Cloud services can be at least as fast as on-premise environments, new research suggests.
The claim comes from a new report by cloud performance monitoring firm Intechnica. It undertook the research by installing an open-source, e-commerce application onto four different infrastructures: Azure, Amazon EC2, VMware and physical servers.
Intechnica said it chose the application as it represented the two-tier application infrastructure that is common in many business applications.
The firm ran a series of performance tests, using its TrafficSpike tool to simulate key business transactions, including page browsing, searching and transactional processes.
It used a series of standard monitoring techniques, and analysed page response times as well as key system counters relating to the performance of the web and database servers.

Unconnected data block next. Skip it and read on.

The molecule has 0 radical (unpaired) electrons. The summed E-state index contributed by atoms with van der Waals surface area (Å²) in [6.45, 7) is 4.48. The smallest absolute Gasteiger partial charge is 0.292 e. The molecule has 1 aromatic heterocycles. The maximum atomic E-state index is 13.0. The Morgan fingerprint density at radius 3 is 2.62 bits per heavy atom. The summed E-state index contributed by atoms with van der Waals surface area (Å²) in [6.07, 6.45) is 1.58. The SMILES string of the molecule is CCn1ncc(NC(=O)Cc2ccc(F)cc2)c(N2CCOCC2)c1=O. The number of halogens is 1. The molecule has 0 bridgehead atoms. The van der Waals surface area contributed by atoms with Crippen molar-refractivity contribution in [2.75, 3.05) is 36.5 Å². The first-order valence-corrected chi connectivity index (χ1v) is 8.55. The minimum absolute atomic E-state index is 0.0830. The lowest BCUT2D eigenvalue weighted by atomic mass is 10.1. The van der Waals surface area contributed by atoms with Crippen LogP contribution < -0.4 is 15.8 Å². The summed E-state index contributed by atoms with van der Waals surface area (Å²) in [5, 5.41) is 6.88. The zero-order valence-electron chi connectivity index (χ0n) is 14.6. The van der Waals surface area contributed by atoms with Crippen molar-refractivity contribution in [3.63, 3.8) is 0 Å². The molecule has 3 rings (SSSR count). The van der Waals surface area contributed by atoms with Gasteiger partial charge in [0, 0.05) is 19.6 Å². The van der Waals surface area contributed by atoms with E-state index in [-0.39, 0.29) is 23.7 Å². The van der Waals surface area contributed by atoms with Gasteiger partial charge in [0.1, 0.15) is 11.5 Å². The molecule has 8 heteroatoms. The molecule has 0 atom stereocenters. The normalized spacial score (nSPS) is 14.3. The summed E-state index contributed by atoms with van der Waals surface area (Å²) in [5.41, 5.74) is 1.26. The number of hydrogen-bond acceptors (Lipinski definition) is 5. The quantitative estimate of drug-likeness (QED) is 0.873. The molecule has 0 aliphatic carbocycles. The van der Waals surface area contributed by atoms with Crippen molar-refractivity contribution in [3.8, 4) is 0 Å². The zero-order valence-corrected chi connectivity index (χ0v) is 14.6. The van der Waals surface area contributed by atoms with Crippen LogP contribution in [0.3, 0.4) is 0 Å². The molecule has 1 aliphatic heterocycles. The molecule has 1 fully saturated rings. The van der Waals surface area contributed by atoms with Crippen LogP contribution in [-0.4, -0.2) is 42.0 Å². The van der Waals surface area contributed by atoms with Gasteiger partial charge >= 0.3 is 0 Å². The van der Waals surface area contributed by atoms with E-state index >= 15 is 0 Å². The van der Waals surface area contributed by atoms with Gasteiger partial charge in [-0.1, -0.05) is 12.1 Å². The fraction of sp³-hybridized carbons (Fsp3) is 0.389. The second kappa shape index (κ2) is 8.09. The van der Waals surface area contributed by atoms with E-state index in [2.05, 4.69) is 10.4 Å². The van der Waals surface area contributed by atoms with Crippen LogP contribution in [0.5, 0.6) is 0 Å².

The tests show that average reponse times for each service are as follows: Amazon EC2: 2s, Azure: 0.5s, VMware: 0.7s – and tradtional physical servers also performed with an average response time of 0.7s.
"In our tests, Microsoft Azure and our VMware public cloud both performed well, while Amazon EC2 performed the least well of our four environments," said Phil Horn, business development manager at Intechnica.
"This suggests in no way that Amazon EC2 is the least good cloud option. In different test conditions and using a different application, Amazon is quite likely to outperform the rest of the group. In fact, we were able to improve EC2's results by 57 per cent with some minor changes to the environment taking just a few hours."
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